I’m really tired of sexism. I’m also tired of feigned outrage in response to perceived sexism. Look at this Bill Maher routine, in which he mocks what he sees as the “feminization” of American values. Everything that he says is totally true, yet he is widely criticized for his misogyny. What his critics call “misogyny”, I call being a guy. People write off his complaints because he’s straight, white, male, and (culturally) Christian. They don’t seem to realize that he’d have a whole lot less to complain about if, you know, they’d stop writing off all of his complaints. It’s that Catch-22 that always seems to hamstring people who stand up for their rights. I tell people who don’t support gay rights to fuck off, and in response, people tell me I’m intolerant. No, I think I’m just defending myself. What is at the root of this problem is, I believe, an inability to distinguish between assholery and bigotry. I am an asshole. But I am not a bigot.
What gives rise to this gulf in our collective understanding? I think it’s the inherently judgmental nature of our culture. Video clips leak of, say, Lily Tomlin and director David O. Russell fighting on the set of I Heart Huckabees and suddenly, everyone is talking about how horrible it is that David O. Russell would treat someone that way. Nobody asks what business it is of ours to judge someone we don’t know and will likely never meet based on an event that, by all rights, never should have even been filmed, let alone released to the public. How would you like to have the worst moments of your life broadcast to the world? Don’t defend your position by saying that you would never call a woman a “cunt”, because that just proves my point. Not doing what someone else does does not make you better than they are. When watching that flare-up, nobody says, “Well, David O. Russell may have lost his temper, but at least he’s not a womanizing alcoholic like I am.” We raise celebrities up to impossible heights, then scold them for failing to meet our unreasonable expectations.
I don’t know about you, but I am not offended by the use of “faggot” as an insult. In fact, I often use it myself, just to see the looks on my friends’ faces when they hear that slander coming from my mouth. I guess I have bigger fish to fry. People don’t generally say hateful things unless they are themselves hateful, and I think it’s important that we learn to look beyond the words that people use and analyze their intent. Adam Lambert gave a performance a couple years ago that marked his break from the family-friendly world of American Idol and emergence as a sexualized pop icon. For that, many parents scolded him for exposing their children to something that was, admittedly, a little risqué. Except that he didn’t expose their children to it; they did. It isn’t his job to babysit other people’s children. He does what he thinks is best for his career and creative interests. It is our place only to decide whether we like it or not. I’m not a fan of his music, but I have to say, I enjoyed his performance at the AMAs. After seeing so many straight musicians parade around with girls onstage, it was nice to see the same thing done to men for a change.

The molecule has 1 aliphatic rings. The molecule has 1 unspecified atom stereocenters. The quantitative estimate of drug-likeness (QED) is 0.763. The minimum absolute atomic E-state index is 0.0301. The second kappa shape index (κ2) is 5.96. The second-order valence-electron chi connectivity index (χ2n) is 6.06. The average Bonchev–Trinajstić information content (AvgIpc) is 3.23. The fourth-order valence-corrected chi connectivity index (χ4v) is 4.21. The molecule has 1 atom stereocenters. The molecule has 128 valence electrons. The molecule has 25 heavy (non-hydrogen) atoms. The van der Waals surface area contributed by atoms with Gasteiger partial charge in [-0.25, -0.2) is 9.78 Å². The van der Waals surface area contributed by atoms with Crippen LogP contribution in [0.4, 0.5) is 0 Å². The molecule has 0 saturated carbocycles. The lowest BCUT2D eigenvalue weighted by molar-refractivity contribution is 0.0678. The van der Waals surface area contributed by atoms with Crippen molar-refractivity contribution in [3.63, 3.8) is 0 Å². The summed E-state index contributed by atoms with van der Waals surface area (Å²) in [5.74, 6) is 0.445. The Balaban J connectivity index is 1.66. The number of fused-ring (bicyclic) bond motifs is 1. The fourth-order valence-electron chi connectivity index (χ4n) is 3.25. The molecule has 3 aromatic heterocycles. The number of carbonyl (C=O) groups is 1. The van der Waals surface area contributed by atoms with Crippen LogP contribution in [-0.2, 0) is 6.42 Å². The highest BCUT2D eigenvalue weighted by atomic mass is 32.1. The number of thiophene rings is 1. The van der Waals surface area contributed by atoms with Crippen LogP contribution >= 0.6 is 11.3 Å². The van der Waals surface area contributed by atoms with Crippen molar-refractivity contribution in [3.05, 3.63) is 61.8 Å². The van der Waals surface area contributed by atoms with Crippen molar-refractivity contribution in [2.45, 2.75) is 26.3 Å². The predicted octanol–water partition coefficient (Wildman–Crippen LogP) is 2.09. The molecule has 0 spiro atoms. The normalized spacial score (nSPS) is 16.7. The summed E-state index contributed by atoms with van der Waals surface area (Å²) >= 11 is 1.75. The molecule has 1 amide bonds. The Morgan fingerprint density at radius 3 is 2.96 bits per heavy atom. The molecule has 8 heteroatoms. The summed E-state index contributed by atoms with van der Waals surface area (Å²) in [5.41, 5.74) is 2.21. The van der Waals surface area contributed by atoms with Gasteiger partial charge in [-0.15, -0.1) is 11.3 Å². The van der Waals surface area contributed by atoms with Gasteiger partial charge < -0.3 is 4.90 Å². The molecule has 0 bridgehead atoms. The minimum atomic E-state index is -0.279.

When it comes to tolerance, everyone talks the talk. A columnist at my school wrote an outrageously homophobic article a couple years ago, then defended it by saying that he supports gay marriage. Yeah, that makes everything okay. Have we really learned so little from the decades of racists defending their comments by saying they have black friends? Finding one member of an oppressed group willing to excuse or rationalize your bigotry doesn’t excuse your comments, it means either that you are lucky, that your friend is a coward, or both. Standing up for the rights of women is not the province of women alone, nor are they the only ones who are allowed to call out misogyny. I don’t refrain from calling women “cunts” if I think they’re acting cunty, and doing so does not make me any less of a feminist (yes, I actually identify as such.) Don’t like it? Go and make friends with someone who tells you what you want to hear. It’s not like facing unpleasant truths is an essential part of equality.
I’m going to disappear into the nerd hole for this last part, so bear with me. Last night, I finished watching Torchwood: Children of Earth, a terrific miniseries that succeeds in being everything that the popular Doctor Who spinoff was trying to be for its first few seasons. For those who haven’t watched Torchwood, just imagine a bunch of people trying to defend the Earth against aliens and having lots of sex (sometimes with aliens.) People I respect have bashed Torchwood for its portrayal of queer characters, and frankly, I’m just not seeing it. There’s a certain point at which I stop caring about what the representation of a female character says about women in general and just go with it. I don’t give a shit. I tried, but then I got distracted. Even when a character takes a distinctly feminist viewpoint, people are bound to criticize the show for pandering to feminists. There’s just no way to win unless writers simply stop caring about what they’re saying and…say it. If there is something racist/sexist/homophobic in the art, it will show through no matter how much the creators do to cover it up. And if there isn’t anything offensive, then everyone who pretends to be offended is just participating in a circle jerk. What’s gayer than that?
Photo Credit: http://www.bbc.co.uk/doctorwho/dw/news/bulletin_110419_01.